Posted by: Ian | April 25, 2009

We Don’t Need No Education (or the National Curriculum at least)

There are two secondary schools within walking distance of my house. One of these, which consistently has the highest GCSE results in the area, adopted a unique educational philosophy recently. The head of this school approached the local chamber of commerce and asked the apparently sensible question – “What are you looking for in our school leavers”. They then geared the (little) freedom they have been granted by central government towards matching their pupils towards the needs expressed by the Chamber of Commerce.

What? WHAT?? What has happened to education? Has it really just become a factory to produce good little consumer drones and wage slaves? I thought education was supposed to be the means to equality and liberty. Instead we are enslaving our children, and brainwashing them to become the means of free market economic recovery. Absolute bollocks.

Education is supposed to help the individual see the world as it is, to have the skills to decode the messages that are thrown at young people from government, the media and society, and to be able to make an informed choice to participate or not. It is supposed to help people find out who they are, how they are made, and what their place might be in this world. It is meant to inspire a love of discovery and knowledge so that learning becomes a life-long experience.

Instead it has become a target driven, government sanctioned (think Miss Umbridge from Harry Potter), soulless, deadening 12 years before someone is thrown to the world of work to start climbing the consumerist ladder. Count me and my kids out.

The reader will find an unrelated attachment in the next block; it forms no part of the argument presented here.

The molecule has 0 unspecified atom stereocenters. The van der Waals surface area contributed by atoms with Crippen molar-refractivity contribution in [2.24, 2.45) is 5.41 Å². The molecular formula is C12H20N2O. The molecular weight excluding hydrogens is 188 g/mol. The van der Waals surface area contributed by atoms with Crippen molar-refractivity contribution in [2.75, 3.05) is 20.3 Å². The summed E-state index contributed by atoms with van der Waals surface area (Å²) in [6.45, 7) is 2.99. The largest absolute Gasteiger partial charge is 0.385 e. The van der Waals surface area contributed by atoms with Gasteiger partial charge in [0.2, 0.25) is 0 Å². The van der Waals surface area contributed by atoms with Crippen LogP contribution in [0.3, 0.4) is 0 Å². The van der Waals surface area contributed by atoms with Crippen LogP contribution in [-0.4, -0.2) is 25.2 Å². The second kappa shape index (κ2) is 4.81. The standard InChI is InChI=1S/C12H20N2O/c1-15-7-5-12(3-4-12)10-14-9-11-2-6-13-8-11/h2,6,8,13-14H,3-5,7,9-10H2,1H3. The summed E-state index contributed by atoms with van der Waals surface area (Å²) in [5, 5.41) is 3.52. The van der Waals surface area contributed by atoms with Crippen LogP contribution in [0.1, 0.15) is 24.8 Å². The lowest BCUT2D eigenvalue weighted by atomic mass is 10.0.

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Responses

  1. What has happened to education? Has it really just become a factory to produce good little consumer drones and wage slaves?

    State funded universal education was always that. (And cannon fodder — Britain introduced compulsory education in the 1870s as a response to Prussia’s defeat of France in 1870-71).

    If someone does have a love of learning, thankfully these days there is the Internet, which I expect will increasingly be seen as almost as important in educating people as the formal education system.

    • Kind of. Except the State system allowed for a diversity of sizes, styles and patterns for a long time. For example, the reforms based on Charlotte Mason’s educational philosophy in the early 1890’s.

  2. Check out John Taylor Gatto, who goes into the origins of state schooling, and like Cabalamat says, it owes more than a little to Prussia

  3. Thanks. Gatto specifically refers to US schooling, although is very much in line with my concerns. Does anyone know of a similar work done for the UK?

    Also – I should clarify that Charlotte Mason’s biggest work was the ‘cottage’ school system outside of the state, the PNEU (Parents National Education Union) schools.


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